Risk and compliance management is a core function of any banking and financial institution. BPM can help these institutions streamline core compliance/risk management functions like fraud checks, anti-money laundering checks, identity verification, and more to ensure the institution is audit-ready.

BPM Implementation in Banking Institutions

While virtually every business and organization can benefit from BPM and improved efficiency, some unique nuances should be considered when aiming to implement BPM in the banking sector:

1. Increased demand for more speed

Being one of the oldest sectors, the banking industry has significantly evolved since its early days.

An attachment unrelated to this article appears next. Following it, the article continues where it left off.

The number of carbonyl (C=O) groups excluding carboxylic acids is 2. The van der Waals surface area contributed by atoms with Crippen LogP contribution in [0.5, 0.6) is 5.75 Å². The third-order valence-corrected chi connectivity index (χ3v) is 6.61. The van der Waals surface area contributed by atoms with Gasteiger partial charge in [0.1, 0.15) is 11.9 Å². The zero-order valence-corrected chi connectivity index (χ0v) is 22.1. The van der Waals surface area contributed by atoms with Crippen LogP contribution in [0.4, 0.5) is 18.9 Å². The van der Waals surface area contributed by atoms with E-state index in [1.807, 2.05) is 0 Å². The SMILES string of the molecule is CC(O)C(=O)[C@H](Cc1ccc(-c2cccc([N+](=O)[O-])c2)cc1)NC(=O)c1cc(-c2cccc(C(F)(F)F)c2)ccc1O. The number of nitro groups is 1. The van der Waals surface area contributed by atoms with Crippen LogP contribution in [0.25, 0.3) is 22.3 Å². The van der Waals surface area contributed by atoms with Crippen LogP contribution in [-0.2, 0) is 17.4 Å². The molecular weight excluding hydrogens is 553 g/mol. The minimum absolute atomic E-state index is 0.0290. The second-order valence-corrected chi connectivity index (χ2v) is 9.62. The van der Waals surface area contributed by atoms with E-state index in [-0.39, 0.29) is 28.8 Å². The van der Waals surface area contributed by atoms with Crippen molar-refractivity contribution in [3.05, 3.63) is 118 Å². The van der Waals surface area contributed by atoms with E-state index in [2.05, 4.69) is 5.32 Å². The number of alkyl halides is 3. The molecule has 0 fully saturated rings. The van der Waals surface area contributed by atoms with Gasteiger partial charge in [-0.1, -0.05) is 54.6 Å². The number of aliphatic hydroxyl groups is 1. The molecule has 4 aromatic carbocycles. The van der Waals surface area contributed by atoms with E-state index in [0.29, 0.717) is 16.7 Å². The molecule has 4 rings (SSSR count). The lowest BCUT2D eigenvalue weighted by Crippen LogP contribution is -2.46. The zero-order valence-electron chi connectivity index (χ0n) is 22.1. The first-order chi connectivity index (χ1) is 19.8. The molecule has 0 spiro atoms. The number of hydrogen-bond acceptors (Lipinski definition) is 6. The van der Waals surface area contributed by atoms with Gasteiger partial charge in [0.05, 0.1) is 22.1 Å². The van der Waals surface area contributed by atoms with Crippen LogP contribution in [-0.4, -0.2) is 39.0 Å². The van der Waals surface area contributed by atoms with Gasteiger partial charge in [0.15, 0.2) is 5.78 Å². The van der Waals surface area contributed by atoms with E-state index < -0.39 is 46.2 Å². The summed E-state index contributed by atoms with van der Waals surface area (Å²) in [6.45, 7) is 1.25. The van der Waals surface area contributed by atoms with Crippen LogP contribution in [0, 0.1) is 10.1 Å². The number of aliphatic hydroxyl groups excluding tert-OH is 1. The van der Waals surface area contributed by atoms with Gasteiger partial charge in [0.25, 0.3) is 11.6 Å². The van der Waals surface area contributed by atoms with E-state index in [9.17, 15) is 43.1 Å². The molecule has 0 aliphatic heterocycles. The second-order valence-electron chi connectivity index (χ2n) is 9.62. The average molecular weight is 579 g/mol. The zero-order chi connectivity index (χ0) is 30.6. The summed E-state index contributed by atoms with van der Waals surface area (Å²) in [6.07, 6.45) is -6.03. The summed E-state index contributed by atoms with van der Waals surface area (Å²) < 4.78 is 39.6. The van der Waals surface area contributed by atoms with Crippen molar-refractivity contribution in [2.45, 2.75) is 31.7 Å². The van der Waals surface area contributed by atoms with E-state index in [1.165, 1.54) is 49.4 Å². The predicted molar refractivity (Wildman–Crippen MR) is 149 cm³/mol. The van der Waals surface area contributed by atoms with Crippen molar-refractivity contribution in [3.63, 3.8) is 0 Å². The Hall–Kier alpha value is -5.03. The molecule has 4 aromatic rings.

Just a few decades back, slow and disruptive business practices were somewhat accepted (even expected) by customers in banking transactions. However, that's no longer the case these days. There have been increased demands for improvements in banking institutions' sophistication, speed, and accuracy of both back-office and front-office business processes.

However, due to the nature of the banking industry, improved speed and agility must be achieved so that it doesn't sacrifice accuracy and security, which can be easier said than done in practice.

2. Rise of omni-channel banking

Younger customers now expect banking services, especially customer support, to be accessible anywhere and anytime.

This is why omnichannel banking operations: mobile banking, internet banking, ATMs, interactive multichannel customer service, and so on are now standard across banking institutions.